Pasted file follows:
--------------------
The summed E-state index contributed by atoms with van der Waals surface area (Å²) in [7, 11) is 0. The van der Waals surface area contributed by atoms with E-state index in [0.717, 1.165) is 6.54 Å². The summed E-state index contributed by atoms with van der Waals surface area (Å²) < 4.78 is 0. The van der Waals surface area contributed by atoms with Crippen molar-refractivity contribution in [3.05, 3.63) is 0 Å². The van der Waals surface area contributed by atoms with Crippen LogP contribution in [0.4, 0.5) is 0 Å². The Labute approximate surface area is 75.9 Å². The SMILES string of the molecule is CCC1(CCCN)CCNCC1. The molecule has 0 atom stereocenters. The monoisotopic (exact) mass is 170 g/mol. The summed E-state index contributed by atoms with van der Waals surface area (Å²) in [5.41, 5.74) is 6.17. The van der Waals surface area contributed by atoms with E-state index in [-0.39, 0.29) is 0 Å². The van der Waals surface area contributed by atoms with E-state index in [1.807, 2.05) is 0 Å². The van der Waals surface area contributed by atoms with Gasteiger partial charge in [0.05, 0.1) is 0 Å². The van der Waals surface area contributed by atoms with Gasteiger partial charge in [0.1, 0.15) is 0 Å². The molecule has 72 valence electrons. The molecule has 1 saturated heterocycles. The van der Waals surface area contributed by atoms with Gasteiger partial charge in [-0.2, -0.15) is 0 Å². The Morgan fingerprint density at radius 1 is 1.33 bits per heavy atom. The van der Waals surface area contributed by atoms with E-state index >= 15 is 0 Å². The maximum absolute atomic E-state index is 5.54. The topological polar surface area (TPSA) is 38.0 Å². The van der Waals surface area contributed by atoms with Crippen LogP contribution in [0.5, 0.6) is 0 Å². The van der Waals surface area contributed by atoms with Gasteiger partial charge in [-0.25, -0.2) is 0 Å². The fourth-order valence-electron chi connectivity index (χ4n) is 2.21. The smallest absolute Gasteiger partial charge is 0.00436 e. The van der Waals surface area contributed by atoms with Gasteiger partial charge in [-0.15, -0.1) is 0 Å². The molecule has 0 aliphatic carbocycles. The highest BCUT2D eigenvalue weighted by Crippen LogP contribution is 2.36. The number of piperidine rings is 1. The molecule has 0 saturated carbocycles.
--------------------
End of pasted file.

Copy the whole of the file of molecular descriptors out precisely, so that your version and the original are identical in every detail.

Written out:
The summed E-state index contributed by atoms with van der Waals surface area (Å²) in [7, 11) is 0. The van der Waals surface area contributed by atoms with E-state index in [0.717, 1.165) is 6.54 Å². The summed E-state index contributed by atoms with van der Waals surface area (Å²) < 4.78 is 0. The van der Waals surface area contributed by atoms with Crippen molar-refractivity contribution in [3.05, 3.63) is 0 Å². The van der Waals surface area contributed by atoms with Crippen LogP contribution in [0.4, 0.5) is 0 Å². The Labute approximate surface area is 75.9 Å². The SMILES string of the molecule is CCC1(CCCN)CCNCC1. The molecule has 0 atom stereocenters. The monoisotopic (exact) mass is 170 g/mol. The summed E-state index contributed by atoms with van der Waals surface area (Å²) in [5.41, 5.74) is 6.17. The van der Waals surface area contributed by atoms with E-state index in [-0.39, 0.29) is 0 Å². The van der Waals surface area contributed by atoms with E-state index in [1.807, 2.05) is 0 Å². The van der Waals surface area contributed by atoms with Gasteiger partial charge in [0.05, 0.1) is 0 Å². The van der Waals surface area contributed by atoms with Gasteiger partial charge in [0.1, 0.15) is 0 Å². The molecule has 72 valence electrons. The molecule has 1 saturated heterocycles. The van der Waals surface area contributed by atoms with Gasteiger partial charge in [-0.2, -0.15) is 0 Å². The Morgan fingerprint density at radius 1 is 1.33 bits per heavy atom. The van der Waals surface area contributed by atoms with E-state index >= 15 is 0 Å². The maximum absolute atomic E-state index is 5.54. The topological polar surface area (TPSA) is 38.0 Å². The van der Waals surface area contributed by atoms with Crippen LogP contribution in [0.5, 0.6) is 0 Å². The van der Waals surface area contributed by atoms with Gasteiger partial charge in [-0.25, -0.2) is 0 Å². The fourth-order valence-electron chi connectivity index (χ4n) is 2.21. The smallest absolute Gasteiger partial charge is 0.00436 e. The van der Waals surface area contributed by atoms with Gasteiger partial charge in [-0.15, -0.1) is 0 Å². The molecule has 0 aliphatic carbocycles. The highest BCUT2D eigenvalue weighted by Crippen LogP contribution is 2.36. The number of piperidine rings is 1. The molecule has 0 saturated carbocycles.